Hormonal birth control isn’t for everyone. Whether you know hormonal birth control isn't the right choice for you or you're just exploring non-hormonal birth control options, we’ve got you covered.
Non-hormonal contraception is any form of birth control that doesn't affect the hormones of the person using it. There are plenty of hormone-free birth control options that vary by things like cost, effectiveness rate, and duration of protection.
Everyone is different, so there is no one birth control method that will work best for everyone. In this article, we'll go over all of the different non-hormonal birth control options, along with information on how to access them.
There are a number of reasons why you might want to consider alternatives to hormonal methods like birth control pills when looking for a way to prevent pregnancy. Hormonal methods of birth control can have side effects and risks that might not work for your lifestyle. People taking hormonal birth control may also deal with change in mood, decreased libido, and risk of sexual pain.
Some non-hormonal birth control options are also more accessible, since they don't require a prescription. Hormone-free birth control provides choices for people who want to protect themselves against unwanted pregnancy without affecting their hormones.
In this section, we'll break down the three main types of non-hormonal birth control: barrier methods, long term and permanent birth control, and behavioural methods.
Barrier methods are forms of hormone-free birth control that prevent pregnancy by blocking sperm from entering the uterus, creating a physical barrier between the sperm and the egg to prevent fertilization.
Often referred to as a male condom, an external condom is a protective sheath which is worn over the penis. External condoms are usually made of latex, but they also come in polyurethane or sheep intestine to protect those with latex allergies. Latex and polyurethane condoms protect against sexually transmitted infections (STIs), but sheep intestine condoms do not.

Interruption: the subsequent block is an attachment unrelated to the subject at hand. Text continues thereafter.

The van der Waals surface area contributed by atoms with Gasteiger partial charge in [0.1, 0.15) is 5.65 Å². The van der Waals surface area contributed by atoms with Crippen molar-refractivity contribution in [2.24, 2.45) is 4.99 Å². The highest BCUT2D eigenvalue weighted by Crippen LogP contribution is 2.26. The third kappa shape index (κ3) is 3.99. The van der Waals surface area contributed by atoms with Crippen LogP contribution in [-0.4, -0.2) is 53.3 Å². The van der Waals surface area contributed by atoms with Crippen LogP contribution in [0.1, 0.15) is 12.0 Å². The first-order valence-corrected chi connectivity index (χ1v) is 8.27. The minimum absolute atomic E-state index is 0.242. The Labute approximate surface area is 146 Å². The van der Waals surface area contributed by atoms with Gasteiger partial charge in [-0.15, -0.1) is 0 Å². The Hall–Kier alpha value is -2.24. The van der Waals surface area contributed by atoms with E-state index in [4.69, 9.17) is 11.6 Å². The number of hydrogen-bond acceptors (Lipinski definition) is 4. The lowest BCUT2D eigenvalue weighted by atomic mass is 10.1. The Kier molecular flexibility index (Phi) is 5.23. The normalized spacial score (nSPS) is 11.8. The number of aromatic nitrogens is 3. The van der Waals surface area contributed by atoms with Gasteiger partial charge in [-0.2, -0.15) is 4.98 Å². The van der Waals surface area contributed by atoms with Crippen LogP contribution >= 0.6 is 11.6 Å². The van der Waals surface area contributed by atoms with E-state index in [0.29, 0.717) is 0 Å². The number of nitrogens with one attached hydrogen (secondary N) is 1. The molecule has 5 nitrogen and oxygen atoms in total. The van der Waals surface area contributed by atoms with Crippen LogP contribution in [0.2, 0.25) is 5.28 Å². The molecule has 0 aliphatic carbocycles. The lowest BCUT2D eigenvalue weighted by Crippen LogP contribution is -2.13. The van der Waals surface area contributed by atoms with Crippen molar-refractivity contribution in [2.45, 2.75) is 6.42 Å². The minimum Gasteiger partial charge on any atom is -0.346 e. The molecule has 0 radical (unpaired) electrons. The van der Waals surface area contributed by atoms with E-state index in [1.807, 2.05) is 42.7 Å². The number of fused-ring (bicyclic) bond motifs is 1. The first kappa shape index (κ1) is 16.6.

External condoms are widely available without a prescription.
*Failure rate with typical use: 180/1000.
Failure rate with perfect use: 20/1000.
Also known as female condoms, internal condoms are placed inside the vagina prior to intercourse. They are usually made with polyurethane, and provide some protection against STIs. Internal condoms have a ring on either end of the condom, with the closed end being inserted into the vagina to cover the cervix.
You do not need a prescription to purchase internal condoms.
Failure rate with typical use: 210/1000.
Failure rate with perfect use: 50/1000.
Similar to a diaphragm, a cervical cap is a smaller piece of silicone placed over the cervix before intercourse and used with spermicide. It must be left inside the vagina for at least six hours after intercourse. If you have sex multiple times with the cervical cap, you'll need to add more spermicide and adjust the position of the cap each time. The cervical cap cannot be used during your period and can irritate the cervix, resulting in urinary tract infections (UTIs).
A cervical cap can be purchased over the counter and does not require a prescription.
Failure rate: There is not yet any data on the effectiveness of the cervical cap and gel that is available in Canada, but some early studies indicate a higher failure rate than other forms of contraception.
Due to their high failure rates, these previously accepted barrier methods are now considered obsolete. If left in for too long, both the diaphragm and the contraceptive sponge can cause toxic shock syndrome and require medical attention. There is also a risk of allergic reaction to spermicide.